Why Justice Stevens Sees Himself as a “Judicial Conservative”

Justice Stevens has been known to classify himself as a “judicial conservative,” which has puzzled many court followers. Justice Stevens is often described as the leader of the Court’s liberal wing: He consistently tries to advance politically liberal outcomes, generally defending liberal precedents and often working to overturn conservative ones. Given that, why does he see himself as a “judicial conservative”? Back in early 2007, I offered a possible explanation:

I wonder . . . whether Stevens’ self-perception is just a reflection of the what the phrase “judicial conservative” used to mean. Oversimplifying things a lot, in the 1960s and 1970s judicial liberals were the folks who favored the courts bringing about dramatic changes to the foundations of American law. In contrast, judicial conservatives were the folks who favored resisting those changes. The Justices who embraced some dramatic changes but rejected others were the moderate conservatives. I don’t know whether Justice Stevens has this history in mind when he labels himself a “moderate conservative.” As far as I know, he was not asked to define what he meant by the label. But if he has this somewat outdated framework in mind, then it doesn’t seem particularly inaccurate to me.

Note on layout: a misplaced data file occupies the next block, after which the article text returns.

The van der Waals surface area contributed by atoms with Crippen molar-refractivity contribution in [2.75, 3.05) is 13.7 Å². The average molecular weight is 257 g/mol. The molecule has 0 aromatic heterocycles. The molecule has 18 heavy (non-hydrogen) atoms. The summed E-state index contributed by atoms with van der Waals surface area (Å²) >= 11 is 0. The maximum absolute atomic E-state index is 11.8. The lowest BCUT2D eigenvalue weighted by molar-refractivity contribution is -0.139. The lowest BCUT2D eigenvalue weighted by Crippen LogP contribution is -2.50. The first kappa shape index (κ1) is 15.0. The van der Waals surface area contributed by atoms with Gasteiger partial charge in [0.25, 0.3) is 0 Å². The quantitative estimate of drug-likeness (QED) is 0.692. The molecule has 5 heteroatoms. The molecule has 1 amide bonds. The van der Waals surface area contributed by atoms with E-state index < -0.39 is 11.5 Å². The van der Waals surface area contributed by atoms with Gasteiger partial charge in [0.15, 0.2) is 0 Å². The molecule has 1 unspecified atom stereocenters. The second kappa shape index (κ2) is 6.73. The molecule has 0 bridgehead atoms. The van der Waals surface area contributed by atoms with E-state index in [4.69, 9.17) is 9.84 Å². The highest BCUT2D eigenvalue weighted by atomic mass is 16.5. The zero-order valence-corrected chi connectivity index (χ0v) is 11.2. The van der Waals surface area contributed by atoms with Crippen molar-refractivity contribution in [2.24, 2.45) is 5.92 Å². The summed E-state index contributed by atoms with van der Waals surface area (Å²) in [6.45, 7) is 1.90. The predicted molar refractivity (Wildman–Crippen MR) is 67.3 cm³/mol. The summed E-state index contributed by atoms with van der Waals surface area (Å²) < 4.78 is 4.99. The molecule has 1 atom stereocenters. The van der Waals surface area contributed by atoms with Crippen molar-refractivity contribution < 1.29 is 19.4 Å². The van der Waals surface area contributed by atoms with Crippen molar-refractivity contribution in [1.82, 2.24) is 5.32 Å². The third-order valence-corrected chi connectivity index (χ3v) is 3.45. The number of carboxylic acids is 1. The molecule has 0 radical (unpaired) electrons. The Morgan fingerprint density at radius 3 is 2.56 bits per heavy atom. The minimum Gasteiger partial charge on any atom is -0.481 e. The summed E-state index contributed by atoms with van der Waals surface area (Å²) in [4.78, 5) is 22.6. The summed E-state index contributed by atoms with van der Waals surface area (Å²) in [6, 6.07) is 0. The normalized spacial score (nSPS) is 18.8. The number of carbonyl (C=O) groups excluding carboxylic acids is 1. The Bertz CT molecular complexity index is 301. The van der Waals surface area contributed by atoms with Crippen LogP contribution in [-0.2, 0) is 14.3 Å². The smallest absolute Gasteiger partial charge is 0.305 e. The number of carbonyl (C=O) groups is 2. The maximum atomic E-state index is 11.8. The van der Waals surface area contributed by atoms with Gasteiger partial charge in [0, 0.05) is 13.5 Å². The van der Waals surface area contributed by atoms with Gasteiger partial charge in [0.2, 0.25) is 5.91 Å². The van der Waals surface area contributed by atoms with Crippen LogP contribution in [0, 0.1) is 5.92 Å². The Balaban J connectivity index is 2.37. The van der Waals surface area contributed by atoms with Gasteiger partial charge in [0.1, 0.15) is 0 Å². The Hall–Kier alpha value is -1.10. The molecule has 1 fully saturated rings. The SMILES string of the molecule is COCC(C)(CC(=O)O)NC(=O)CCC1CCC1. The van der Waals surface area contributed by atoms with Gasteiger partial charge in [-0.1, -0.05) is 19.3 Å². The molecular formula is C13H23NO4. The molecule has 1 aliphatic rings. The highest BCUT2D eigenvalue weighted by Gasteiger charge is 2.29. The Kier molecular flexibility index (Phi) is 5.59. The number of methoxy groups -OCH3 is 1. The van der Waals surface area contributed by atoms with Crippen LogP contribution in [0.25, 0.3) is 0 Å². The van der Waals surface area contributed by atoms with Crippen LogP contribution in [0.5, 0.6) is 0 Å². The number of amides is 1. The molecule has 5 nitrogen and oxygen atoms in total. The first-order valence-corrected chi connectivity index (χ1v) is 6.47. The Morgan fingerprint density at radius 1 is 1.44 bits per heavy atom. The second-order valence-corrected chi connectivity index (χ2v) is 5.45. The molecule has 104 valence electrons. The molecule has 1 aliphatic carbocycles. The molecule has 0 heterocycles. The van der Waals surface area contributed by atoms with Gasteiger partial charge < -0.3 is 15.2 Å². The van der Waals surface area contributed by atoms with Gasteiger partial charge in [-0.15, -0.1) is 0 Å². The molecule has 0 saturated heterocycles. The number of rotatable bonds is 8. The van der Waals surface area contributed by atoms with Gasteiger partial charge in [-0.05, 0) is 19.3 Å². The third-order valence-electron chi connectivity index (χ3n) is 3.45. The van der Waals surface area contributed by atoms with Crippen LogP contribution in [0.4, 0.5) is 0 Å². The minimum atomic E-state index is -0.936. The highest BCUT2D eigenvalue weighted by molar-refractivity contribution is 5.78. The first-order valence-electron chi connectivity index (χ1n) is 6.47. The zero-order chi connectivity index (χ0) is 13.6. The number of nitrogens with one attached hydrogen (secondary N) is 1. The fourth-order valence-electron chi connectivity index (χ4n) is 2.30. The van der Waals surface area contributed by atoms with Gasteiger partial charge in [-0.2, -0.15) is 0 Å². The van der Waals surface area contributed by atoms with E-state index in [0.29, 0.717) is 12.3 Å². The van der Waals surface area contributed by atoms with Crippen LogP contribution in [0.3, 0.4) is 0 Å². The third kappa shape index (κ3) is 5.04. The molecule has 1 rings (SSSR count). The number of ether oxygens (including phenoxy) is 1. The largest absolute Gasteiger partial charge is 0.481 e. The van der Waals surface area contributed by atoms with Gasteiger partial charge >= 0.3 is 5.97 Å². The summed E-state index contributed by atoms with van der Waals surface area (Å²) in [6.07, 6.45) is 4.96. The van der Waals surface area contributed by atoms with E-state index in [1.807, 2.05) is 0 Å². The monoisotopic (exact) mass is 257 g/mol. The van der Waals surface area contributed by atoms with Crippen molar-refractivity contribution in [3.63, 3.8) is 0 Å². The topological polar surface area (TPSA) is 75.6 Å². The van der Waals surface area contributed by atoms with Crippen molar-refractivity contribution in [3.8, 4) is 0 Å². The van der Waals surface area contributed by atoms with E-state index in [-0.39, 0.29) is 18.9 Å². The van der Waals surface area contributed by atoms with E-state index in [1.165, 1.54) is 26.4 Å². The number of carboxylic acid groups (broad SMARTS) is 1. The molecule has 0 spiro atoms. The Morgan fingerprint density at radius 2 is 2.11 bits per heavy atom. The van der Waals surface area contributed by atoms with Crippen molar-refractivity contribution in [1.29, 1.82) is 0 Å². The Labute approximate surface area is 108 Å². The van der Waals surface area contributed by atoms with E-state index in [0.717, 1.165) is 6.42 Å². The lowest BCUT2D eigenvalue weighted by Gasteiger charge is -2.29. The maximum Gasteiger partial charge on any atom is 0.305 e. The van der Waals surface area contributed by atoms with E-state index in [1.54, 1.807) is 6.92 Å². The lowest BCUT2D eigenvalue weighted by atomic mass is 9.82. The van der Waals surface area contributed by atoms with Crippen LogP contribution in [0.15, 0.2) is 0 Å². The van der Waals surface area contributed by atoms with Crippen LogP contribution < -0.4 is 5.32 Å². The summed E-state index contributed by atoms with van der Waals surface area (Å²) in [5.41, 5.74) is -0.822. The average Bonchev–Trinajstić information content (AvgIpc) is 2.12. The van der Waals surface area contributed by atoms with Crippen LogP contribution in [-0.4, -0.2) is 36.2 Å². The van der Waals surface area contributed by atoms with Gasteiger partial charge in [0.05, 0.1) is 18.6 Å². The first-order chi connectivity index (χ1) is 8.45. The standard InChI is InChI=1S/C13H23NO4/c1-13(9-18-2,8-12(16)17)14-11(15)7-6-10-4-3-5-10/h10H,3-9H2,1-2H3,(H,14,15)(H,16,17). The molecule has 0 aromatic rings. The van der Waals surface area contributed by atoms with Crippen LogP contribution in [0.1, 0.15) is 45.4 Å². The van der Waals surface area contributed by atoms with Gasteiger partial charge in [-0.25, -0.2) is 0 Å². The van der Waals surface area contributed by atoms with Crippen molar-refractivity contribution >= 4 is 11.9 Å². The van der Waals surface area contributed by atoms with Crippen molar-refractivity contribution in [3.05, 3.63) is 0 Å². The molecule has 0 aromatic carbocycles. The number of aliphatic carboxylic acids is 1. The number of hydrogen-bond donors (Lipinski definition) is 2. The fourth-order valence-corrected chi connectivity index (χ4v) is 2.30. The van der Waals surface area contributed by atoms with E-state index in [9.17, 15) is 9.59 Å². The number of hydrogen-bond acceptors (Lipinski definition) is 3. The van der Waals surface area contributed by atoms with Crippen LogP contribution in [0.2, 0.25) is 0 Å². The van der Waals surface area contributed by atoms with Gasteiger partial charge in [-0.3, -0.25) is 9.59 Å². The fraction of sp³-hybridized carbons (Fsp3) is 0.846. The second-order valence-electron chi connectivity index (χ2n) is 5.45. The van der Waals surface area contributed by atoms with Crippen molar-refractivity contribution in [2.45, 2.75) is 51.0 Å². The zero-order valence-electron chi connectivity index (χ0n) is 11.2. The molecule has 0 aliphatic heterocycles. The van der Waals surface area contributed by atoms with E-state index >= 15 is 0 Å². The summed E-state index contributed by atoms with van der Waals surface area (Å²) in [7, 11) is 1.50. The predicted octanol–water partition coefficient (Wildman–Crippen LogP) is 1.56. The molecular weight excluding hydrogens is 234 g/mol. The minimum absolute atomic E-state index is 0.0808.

A recent interview of Justice Stevens by Joan Biskupic adds some evidence to this hypothesis. Biskupic reports:

Stevens says he regards himself as a conservative of sorts — even today, when nearly every justice is to the ideological right of him. “You can be a conservative by deciding cases narrowly and paying attention to (precedent),” he says, then adds, “If you look at political outcomes” to label a justice, “it’s a very different thing.”

This is only a brief comment, and we don’t know the precise context of it. But taking it as face value, it seems to suggest that a Justice could consistently vote to try to make the law more aligned with the views of political liberals, but as long as he did so mostly in relatively small steps and by “paying attention” to precedent, that Justice would still be a “judicial conservative” in the sense used by Justice Stevens. I don’t think that’s a particularly inaccurate label given how such terms were used in the 1960s and 1970s, even if it is no longer how the terms are normally used.